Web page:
Emma K Eccles

Welcome to my blog. Forgive me if it grows in sporadic bursts, as I spend most of my time painting (it's quite time consuming!).
However, I used to spend most of my time writing and I still have the urge to express myself in words as well... Emma K Eccles.

Friday, 19 July 2013

...Breathe into my soul unspoken meaning

Breathe into my soul unspoken meaning
Like whisperings of dawn upon my day
Wake the weary essence of my being
Step softly through the dew along my way

Drown out the steady stream of conscious thought
Crash like a tidal wave upon my shore
Until my mind forgets what living taught
And, overwhelmed by feeling, thinks no more

Ignite within my body such desire
As though black gold were rushing through my veins
And touch could set the whole of me on fire
To burn until no sense of self remains

These are as dreams my sleeping can’t contain
Till woken by your presence once again.

Tuesday, 16 July 2013

The search for meaning

I encountered ‘Man's Search For Meaning’ by Victor E. Frankl when I borrowed some books from a fellow Counselling student, but what drew me (and a few million others) to read it was the title. Compared to the countless other self-help titles, this book, written in just nine days, holds a worthy place at the top of this genre.
 It is both a psychological, and very personal, account of Frankl’s experiences as a prisoner in concentration camps during World War Two. It focuses on how he learnt to deal with the incredible horror of his situation, emerging with his sanity intact and his spirit, if anything, stronger than ever. Already a psychotherapist, he went on to develop Logotherapy, outlined in part two of this book. The premise of his theory is that man can find meaning in any existence, which makes life purposeful even in the ‘living hell’ of the camps, and  "When we are no longer able to change a situation… we are challenged to change ourselves".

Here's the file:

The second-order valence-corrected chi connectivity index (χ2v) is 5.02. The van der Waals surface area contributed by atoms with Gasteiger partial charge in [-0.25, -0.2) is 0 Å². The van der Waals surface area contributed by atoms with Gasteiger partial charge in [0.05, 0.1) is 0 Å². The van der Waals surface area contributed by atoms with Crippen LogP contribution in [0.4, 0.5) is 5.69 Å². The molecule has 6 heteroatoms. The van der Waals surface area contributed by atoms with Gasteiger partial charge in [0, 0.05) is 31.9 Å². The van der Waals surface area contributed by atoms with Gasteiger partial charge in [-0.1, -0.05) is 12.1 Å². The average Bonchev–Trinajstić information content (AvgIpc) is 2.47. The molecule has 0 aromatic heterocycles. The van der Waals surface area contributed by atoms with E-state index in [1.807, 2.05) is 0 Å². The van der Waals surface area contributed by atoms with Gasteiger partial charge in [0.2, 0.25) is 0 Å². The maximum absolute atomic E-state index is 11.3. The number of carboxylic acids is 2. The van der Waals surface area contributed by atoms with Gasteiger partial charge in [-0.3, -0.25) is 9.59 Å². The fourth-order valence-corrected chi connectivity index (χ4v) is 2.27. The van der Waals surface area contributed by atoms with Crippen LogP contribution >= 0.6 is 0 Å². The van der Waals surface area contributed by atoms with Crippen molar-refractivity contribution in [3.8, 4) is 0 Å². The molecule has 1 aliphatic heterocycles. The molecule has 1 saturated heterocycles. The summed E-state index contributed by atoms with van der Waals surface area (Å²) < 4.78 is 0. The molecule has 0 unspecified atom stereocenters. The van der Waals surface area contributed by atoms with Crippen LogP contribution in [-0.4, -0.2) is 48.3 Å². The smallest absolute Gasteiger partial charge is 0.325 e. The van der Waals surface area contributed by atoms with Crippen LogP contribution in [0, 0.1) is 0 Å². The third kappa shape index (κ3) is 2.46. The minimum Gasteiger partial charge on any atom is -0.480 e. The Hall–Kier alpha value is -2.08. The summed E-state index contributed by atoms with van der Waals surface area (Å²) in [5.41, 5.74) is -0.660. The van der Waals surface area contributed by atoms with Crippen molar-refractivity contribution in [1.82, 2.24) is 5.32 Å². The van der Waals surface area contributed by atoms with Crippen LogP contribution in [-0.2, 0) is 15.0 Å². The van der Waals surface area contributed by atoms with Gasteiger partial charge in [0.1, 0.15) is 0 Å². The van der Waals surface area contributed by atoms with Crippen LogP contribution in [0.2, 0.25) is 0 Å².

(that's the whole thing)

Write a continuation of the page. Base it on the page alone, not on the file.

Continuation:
‘Changing ourselves’ can be a huge challenge, and there are some situations in life that it is difficult to imagine how anyone can find a way to cope with them. Perhaps this is why the search for some kind of meaning is so important to people.
 Mankind has always sought to make sense of things… through religion, philosophy, science… and the more confusing or difficult our personal experience of life is, the more desperate we can be for answers.
 Sometimes, when we are in a difficult situation or controlling relationship, 'changing ourselves' can seem like the easier option, because we feel that we are not able to change the situation… sometimes we crush ourselves in the process, trying to conform to what ourselves, or others demand of us. It can be difficult to see that we have options, but we usually do have some choice. We are not all confined to concentration camps, and our options are not usually so limited or extreme. Reading "Man's search for meaning" taught me that in any situation I probably have more choice than I realise.

 I believe that we do have the inner resources that we need in life. There are times when we have to make tough choices. We need to have more faith in ourselves and learn to ignore (or reason with) the negative, critical voice in our own head. Listening to that voice is like turning your back on a friend when they need you most… develop an inner voice that accepts you for who you are, no unreasonable expectations, or unkind judgements, one that’s on your side. Otherwise you're just getting in your own way.

 And the search for meaning? I think that is, and should be, a personal journey… there are a lot of other people quite happy to provide us with answers, right or wrong. Whatever answers, truths, meanings are out there, you can only really ‘find’ them inside yourself.